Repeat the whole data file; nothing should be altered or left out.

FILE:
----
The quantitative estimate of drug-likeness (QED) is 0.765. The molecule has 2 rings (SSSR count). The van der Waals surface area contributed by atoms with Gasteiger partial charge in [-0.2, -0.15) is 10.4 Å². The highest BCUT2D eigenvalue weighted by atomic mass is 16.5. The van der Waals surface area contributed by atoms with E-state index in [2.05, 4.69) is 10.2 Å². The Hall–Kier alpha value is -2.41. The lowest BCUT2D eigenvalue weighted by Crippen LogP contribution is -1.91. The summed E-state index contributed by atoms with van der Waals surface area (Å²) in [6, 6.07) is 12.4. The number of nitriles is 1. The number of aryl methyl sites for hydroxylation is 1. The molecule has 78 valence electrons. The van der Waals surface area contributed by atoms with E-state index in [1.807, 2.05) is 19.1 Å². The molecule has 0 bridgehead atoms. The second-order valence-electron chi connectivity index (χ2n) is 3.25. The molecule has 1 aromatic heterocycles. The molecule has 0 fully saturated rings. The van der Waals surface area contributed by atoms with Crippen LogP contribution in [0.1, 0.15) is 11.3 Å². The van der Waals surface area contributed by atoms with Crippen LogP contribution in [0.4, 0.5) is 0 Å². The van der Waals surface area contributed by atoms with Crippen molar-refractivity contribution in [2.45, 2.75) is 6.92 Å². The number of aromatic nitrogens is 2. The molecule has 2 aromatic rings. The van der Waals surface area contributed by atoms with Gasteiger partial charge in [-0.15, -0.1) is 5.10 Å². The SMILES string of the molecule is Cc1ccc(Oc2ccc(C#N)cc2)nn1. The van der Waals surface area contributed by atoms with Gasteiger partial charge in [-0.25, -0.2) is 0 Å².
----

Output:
The quantitative estimate of drug-likeness (QED) is 0.765. The molecule has 2 rings (SSSR count). The van der Waals surface area contributed by atoms with Gasteiger partial charge in [-0.2, -0.15) is 10.4 Å². The highest BCUT2D eigenvalue weighted by atomic mass is 16.5. The van der Waals surface area contributed by atoms with E-state index in [2.05, 4.69) is 10.2 Å². The Hall–Kier alpha value is -2.41. The lowest BCUT2D eigenvalue weighted by Crippen LogP contribution is -1.91. The summed E-state index contributed by atoms with van der Waals surface area (Å²) in [6, 6.07) is 12.4. The number of nitriles is 1. The number of aryl methyl sites for hydroxylation is 1. The molecule has 78 valence electrons. The van der Waals surface area contributed by atoms with E-state index in [1.807, 2.05) is 19.1 Å². The molecule has 0 bridgehead atoms. The second-order valence-electron chi connectivity index (χ2n) is 3.25. The molecule has 1 aromatic heterocycles. The molecule has 0 fully saturated rings. The van der Waals surface area contributed by atoms with Crippen LogP contribution in [0.1, 0.15) is 11.3 Å². The van der Waals surface area contributed by atoms with Crippen LogP contribution in [0.4, 0.5) is 0 Å². The van der Waals surface area contributed by atoms with Crippen molar-refractivity contribution in [2.45, 2.75) is 6.92 Å². The number of aromatic nitrogens is 2. The molecule has 2 aromatic rings. The van der Waals surface area contributed by atoms with Gasteiger partial charge in [-0.15, -0.1) is 5.10 Å². The SMILES string of the molecule is Cc1ccc(Oc2ccc(C#N)cc2)nn1. The van der Waals surface area contributed by atoms with Gasteiger partial charge in [-0.25, -0.2) is 0 Å².